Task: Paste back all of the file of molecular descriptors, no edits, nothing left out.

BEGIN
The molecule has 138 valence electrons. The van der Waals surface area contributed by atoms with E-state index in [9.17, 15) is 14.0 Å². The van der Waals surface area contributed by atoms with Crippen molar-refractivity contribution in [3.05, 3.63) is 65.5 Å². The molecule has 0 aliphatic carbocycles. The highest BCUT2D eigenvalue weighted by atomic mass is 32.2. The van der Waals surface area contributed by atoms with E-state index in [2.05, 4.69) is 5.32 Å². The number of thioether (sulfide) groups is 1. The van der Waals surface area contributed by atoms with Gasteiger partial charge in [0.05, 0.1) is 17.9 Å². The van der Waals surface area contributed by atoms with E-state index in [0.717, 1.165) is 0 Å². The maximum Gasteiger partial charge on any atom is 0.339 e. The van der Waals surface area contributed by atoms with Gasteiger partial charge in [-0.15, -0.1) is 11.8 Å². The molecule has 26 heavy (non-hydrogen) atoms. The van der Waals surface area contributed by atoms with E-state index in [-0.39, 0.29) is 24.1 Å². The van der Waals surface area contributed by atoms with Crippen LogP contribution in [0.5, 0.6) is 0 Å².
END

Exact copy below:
The molecule has 138 valence electrons. The van der Waals surface area contributed by atoms with E-state index in [9.17, 15) is 14.0 Å². The van der Waals surface area contributed by atoms with Crippen molar-refractivity contribution in [3.05, 3.63) is 65.5 Å². The molecule has 0 aliphatic carbocycles. The highest BCUT2D eigenvalue weighted by atomic mass is 32.2. The van der Waals surface area contributed by atoms with E-state index in [2.05, 4.69) is 5.32 Å². The number of thioether (sulfide) groups is 1. The van der Waals surface area contributed by atoms with Gasteiger partial charge in [0.05, 0.1) is 17.9 Å². The van der Waals surface area contributed by atoms with E-state index in [0.717, 1.165) is 0 Å². The maximum Gasteiger partial charge on any atom is 0.339 e. The van der Waals surface area contributed by atoms with Gasteiger partial charge in [-0.15, -0.1) is 11.8 Å². The molecule has 26 heavy (non-hydrogen) atoms. The van der Waals surface area contributed by atoms with E-state index in [-0.39, 0.29) is 24.1 Å². The van der Waals surface area contributed by atoms with Crippen LogP contribution in [0.5, 0.6) is 0 Å².